- Develop heightened expectations of mass communication content. Would you consider yourself an informed consumer of mass communication? Do you expect a lot from mass communication? You may like a mystery novel because it’s “fun,” or a movie might take your mind off of reality for a few hours. However, Baran challenges us to require more from the media we consume. “When we expect little from the content before us, we tend to give meaning making little effort and attention” (57). It depends upon you what you’re willing to accept as quality. Some people may watch fewer and fewer mainstream movies because they think the current movies in theaters are low culture or are aimed at less educated audiences. They may begin to look for more foreign films, independent films, and documentaries rather than go to see the popular movies released by Hollywood. We’ve even seen a backlash against television programming in general. With the rise of services like Netflix, Hulu and Amazon On-Demand, many media consumers have chosen to become what’s known as “cord cutters” and cancel their cable subscriptions. These new services often offer popular tv shows and sometimes even the most current episodes available to watch at your own leisure.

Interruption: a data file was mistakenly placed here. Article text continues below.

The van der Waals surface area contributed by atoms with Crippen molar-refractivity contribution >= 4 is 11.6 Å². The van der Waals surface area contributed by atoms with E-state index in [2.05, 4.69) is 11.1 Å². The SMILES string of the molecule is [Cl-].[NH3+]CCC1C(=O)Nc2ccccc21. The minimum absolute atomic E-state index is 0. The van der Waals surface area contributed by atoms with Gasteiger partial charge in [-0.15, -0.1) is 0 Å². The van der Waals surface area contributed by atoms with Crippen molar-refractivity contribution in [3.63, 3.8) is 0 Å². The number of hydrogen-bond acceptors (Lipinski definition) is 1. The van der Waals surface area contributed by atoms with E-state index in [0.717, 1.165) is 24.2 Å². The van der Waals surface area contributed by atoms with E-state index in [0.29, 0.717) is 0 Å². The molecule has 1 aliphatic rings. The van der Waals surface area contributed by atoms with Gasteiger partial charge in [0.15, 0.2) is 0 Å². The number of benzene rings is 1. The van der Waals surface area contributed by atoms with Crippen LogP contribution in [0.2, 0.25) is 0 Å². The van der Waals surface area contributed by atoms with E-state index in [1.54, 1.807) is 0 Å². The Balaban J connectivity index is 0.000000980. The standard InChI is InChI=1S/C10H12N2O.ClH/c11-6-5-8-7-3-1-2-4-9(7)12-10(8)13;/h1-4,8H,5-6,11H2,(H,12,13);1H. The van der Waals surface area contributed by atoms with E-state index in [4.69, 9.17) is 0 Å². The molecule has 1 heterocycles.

- Understand genre conventions and recognize when they are being mixed. All media have their own unique characteristics or “certain distinctive, standardized style elements” that mark them as a category or genre (Baran 57). We expect certain things from different forms of mass communication. Most of us believe, for example, that we are able to tell the difference between news and entertainment. But, are we? Television news shows often recreate parts of a story to fill in missing video of an event. Do you always catch the “re-enactment” disclaimer? Shows such as The Daily Show or Last Week Tonight effectively blurred the lines between comedy and news, and both became recognized as credible sources for news information. Even eighty years ago, Walter Lippmann recognized that media are so invasive in our lives that we might have difficulty distinguishing between what is real and what is manipulated by the media. The “reality TV” genre is now blurring these lines even more. Another example is the election of Arnold Schwarzenegger as governor of California. He, and others, often refer to him as the “governator,” a blurring of his fictional role as the Terminator and his real role as California’s governor.